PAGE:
Monday, November 24, 2014

Lament for the Bride: Review

Judith Kingsley marries well-known financier Horace Fescue on the rebound. She had fallen in love with Charles Darlington, but he never came back to her as promised from a supposed trip to break off his engagement to another woman. And she never heard another word from him

On the day of their wedding, Fescue takes his bride to his house in St. Augustine for their honeymoon where she immediately see Darlington and his fiancee. In fact, the honeymoon is crowded with people who know either Fescue or Judith--from Fescue's ex-wifer, to the Darlington family (who have reason to hate Fescue) to Fescue's factotum--a man who seemed downright evil to Judith and whom she had asked Fescue to dismiss. He had told her he had. None of the servants at the St. Augustine house seem to approve of the new bride and none of them are friendly. 

Before their first night is over, Judith overhears Fescue telling his ex that he deliberately brought Judith to St. Augustine knowing Darlington was in town, that he had intercepted a letter from Charles meant for Judith and he knew of their ill-fated love. It seems that Judith's new husband has a cruel streak and is going to enjoy torturing his bride with the nearness of the man she cannot have. Judith decides to leave him at once and have her marriage annulled...but before she can escape Fescue is shot and he tells her that Darlington is the man who did it. If Judith leaves him, he will turn Darlington over to the police. If she stays, he will play dumb.

Judith feels caught in a trap and determines to find out who really shot her husband. She doesn't believe Fescue for a moment when he claims it was Darlington. Before she can make much headway, Fescue begins receive death threats ("You are going to die"), another attempt is made on the recovering man, and then Hudson is killed. Who is behind it all? Is it Darlington's fiancee, the pretty girl with the scarred cheek? Could it be Darlington's sister, who has reason to hate Fescue for ruining her family? Or maybe Fesuce's ex-wife still has reason to want him dead? Then there's the mystery man Chesneck who claims to have known Fescue's brother--does he know a few secrets as well?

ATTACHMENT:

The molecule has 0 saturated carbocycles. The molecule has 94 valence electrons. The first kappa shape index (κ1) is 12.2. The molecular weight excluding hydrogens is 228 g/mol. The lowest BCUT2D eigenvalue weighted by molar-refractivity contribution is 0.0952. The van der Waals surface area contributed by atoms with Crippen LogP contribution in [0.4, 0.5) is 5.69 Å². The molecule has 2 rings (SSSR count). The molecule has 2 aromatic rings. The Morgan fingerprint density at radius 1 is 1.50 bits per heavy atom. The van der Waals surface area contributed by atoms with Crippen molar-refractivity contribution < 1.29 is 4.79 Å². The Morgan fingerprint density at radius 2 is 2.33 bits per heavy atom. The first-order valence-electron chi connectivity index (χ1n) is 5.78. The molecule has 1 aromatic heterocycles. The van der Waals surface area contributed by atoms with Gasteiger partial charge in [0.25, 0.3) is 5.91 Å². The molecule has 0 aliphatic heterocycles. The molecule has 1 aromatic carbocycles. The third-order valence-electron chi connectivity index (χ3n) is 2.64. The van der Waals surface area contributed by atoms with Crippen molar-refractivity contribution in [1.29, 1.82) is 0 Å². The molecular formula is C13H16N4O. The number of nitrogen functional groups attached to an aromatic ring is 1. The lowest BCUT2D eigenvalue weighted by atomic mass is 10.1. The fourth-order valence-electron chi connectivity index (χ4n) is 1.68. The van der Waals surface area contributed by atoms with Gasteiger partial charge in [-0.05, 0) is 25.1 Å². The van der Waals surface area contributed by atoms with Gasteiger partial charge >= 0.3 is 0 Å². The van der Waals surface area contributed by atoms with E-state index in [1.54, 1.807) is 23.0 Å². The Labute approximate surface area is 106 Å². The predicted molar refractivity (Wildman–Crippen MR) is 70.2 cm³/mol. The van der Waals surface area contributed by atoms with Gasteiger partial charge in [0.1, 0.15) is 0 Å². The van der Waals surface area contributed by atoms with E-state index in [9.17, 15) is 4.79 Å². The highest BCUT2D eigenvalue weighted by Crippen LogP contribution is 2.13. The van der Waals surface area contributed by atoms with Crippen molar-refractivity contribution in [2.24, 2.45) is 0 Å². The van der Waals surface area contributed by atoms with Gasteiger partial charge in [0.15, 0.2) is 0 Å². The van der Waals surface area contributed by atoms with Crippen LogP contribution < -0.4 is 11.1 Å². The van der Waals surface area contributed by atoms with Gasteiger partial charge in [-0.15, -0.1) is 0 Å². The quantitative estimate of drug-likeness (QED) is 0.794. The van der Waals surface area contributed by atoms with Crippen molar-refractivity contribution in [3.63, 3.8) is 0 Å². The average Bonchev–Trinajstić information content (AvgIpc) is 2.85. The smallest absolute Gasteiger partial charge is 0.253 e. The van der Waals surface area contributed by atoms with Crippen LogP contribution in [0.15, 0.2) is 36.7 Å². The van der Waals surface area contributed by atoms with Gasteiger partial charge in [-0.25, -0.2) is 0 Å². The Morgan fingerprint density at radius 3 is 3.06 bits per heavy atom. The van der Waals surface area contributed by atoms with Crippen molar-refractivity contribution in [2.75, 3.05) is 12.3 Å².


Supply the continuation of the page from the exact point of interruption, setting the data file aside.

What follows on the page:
Inspector McKee is in the case from the beginning and comes to Florida to unravel all the clues. But the more clues he discovers, the worse it looks for Darlington and Judith is afraid that neither she nor the man she really loves will escape the traps laid for them.

This novel is much more of a romantic suspense mystery than others I've read by Reilly. While it is still a good read--Reilly is a more than competent writer--I really enjoyed her earlier books more with their focus on the police  procedural rather than the damsel in distress. McKee has generally had a damsel who needed rescuing in each of the cases, but they haven't been so very tense. I would have appreciated more focus on McKee and his efforts to discover the killer than to have spent so much time with Judith and her constant fear that Darlington would be arrested any minute. Decent mystery with a twist at the end. ★★

4 comments:

Sergio (Tipping My Fedora) said...

Just started reading Reilly but haven;t come across this one - thanks Bev, sounds very solid indeed!

John said...

Wow! I've never seen the hardcover with a DJ for this title. I own the Pocket Books edition. Not one I've read yet. A discussion on Mystery*File a while back mentioned that in her later career she turned towards the kind of books Phyllis Whitney is known for. Guess they were right. I only know her very early books.

An aside: Horace Fescue is a very strange name for any character. Too sibilant. I'd never use it in a radio play. :^)

fredamans said...

Interesting premise. Glad it turned out alright for you. Great review!

Bev Hankins said...

Another surprise for John! Wow, I'm having quite a year. ;-) I lucked into this lovely (fine condition) hard back with dust jacket at my local library's used book shop--I've stumbled across some real treasures there. This one is decent, John--but I do prefer her more straight police procedurals over the romantic tension.